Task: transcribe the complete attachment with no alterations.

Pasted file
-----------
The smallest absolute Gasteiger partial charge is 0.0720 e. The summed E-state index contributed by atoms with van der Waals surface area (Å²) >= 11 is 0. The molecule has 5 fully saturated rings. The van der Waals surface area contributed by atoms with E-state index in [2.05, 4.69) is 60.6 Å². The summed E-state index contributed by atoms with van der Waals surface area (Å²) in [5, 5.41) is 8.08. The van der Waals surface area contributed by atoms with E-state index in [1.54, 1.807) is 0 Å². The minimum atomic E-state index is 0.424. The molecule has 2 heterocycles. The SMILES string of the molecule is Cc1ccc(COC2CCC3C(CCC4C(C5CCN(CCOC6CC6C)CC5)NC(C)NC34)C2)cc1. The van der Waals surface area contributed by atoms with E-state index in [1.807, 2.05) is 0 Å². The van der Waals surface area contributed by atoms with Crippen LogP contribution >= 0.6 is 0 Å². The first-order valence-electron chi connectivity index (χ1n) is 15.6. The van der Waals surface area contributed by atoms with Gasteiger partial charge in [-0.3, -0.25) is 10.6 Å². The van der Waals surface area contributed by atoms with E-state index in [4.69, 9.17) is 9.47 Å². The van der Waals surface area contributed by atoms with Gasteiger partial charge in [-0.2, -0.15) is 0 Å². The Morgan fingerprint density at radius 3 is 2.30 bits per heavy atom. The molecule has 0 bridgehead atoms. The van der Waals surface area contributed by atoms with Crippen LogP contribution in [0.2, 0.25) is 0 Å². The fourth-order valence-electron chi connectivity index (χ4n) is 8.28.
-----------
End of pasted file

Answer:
The smallest absolute Gasteiger partial charge is 0.0720 e. The summed E-state index contributed by atoms with van der Waals surface area (Å²) >= 11 is 0. The molecule has 5 fully saturated rings. The van der Waals surface area contributed by atoms with E-state index in [2.05, 4.69) is 60.6 Å². The summed E-state index contributed by atoms with van der Waals surface area (Å²) in [5, 5.41) is 8.08. The van der Waals surface area contributed by atoms with E-state index in [1.54, 1.807) is 0 Å². The minimum atomic E-state index is 0.424. The molecule has 2 heterocycles. The SMILES string of the molecule is Cc1ccc(COC2CCC3C(CCC4C(C5CCN(CCOC6CC6C)CC5)NC(C)NC34)C2)cc1. The van der Waals surface area contributed by atoms with E-state index in [1.807, 2.05) is 0 Å². The van der Waals surface area contributed by atoms with Crippen LogP contribution >= 0.6 is 0 Å². The first-order valence-electron chi connectivity index (χ1n) is 15.6. The van der Waals surface area contributed by atoms with Gasteiger partial charge in [-0.3, -0.25) is 10.6 Å². The van der Waals surface area contributed by atoms with E-state index in [4.69, 9.17) is 9.47 Å². The van der Waals surface area contributed by atoms with Gasteiger partial charge in [-0.2, -0.15) is 0 Å². The Morgan fingerprint density at radius 3 is 2.30 bits per heavy atom. The molecule has 0 bridgehead atoms. The van der Waals surface area contributed by atoms with Crippen LogP contribution in [0.2, 0.25) is 0 Å². The fourth-order valence-electron chi connectivity index (χ4n) is 8.28.